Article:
Cross domain has been something that has been nagging the developer fraternity since time eternity. The first time I heard about this term – cross domain was way back during my early days in e-learning. We were making simple e-learning courses and our client got over ambitious and wanted to use clustered servers to host the courses. They wanted the courses to reside on a different server and the Learning Management System (LMS) to be on a different server. And the best thing was that he did not even tell us before he did this.
What happened was an expectant collapse. The courses ran fine but did not track any data in the LMS. And since we did not have any clue about what the client did and even otherwise, atleast I did not have any clue what cross-domain policies are, we were all in deep trouble! Then after doing a lot of research and thankfully a timely information from the client that they had hosted the course on a different server as the LMS, it helped us zero in on this issue.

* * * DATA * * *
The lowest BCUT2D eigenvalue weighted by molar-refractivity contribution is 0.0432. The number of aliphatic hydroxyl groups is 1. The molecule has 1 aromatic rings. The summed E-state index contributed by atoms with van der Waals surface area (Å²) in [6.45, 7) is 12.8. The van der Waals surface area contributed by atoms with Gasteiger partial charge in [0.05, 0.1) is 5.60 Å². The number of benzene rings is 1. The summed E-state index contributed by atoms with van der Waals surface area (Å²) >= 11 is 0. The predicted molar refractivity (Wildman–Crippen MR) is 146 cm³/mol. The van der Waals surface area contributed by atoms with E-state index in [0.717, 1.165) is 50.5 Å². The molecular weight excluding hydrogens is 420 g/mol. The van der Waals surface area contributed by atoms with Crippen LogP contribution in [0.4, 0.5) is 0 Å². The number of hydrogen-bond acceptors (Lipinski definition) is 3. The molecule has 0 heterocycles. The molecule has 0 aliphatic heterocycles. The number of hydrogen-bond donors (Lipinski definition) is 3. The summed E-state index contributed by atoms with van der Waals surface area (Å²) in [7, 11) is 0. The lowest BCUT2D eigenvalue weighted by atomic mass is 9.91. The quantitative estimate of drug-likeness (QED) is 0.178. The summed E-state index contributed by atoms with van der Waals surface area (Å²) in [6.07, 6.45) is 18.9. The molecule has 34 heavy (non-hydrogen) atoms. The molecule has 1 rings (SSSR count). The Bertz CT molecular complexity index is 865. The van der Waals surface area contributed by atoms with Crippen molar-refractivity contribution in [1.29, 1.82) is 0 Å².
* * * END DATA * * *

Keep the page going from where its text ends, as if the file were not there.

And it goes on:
The reason I wrote this blog today is because it has been almost 4 years for the above mentioned incident to have occurred. And today after these four years, cross domain issue has haunted me again. I was making my website in Flex and till the time I was publishing the project locally, everything was working like a charm. And the moment I hosted it on the net, a few of the sections started breaking. There was an RSS feed on the home page from my blog, and then there was a complete section for Blog and Photos (from Picasa) and both these sections collapsed.
I am disappointed now that I did not realize this when I was designing my website and was finalizing on its contents. Now I am looking for some alternate solutions like a web service that can route the data to my website.
I seriously hope I get something 😦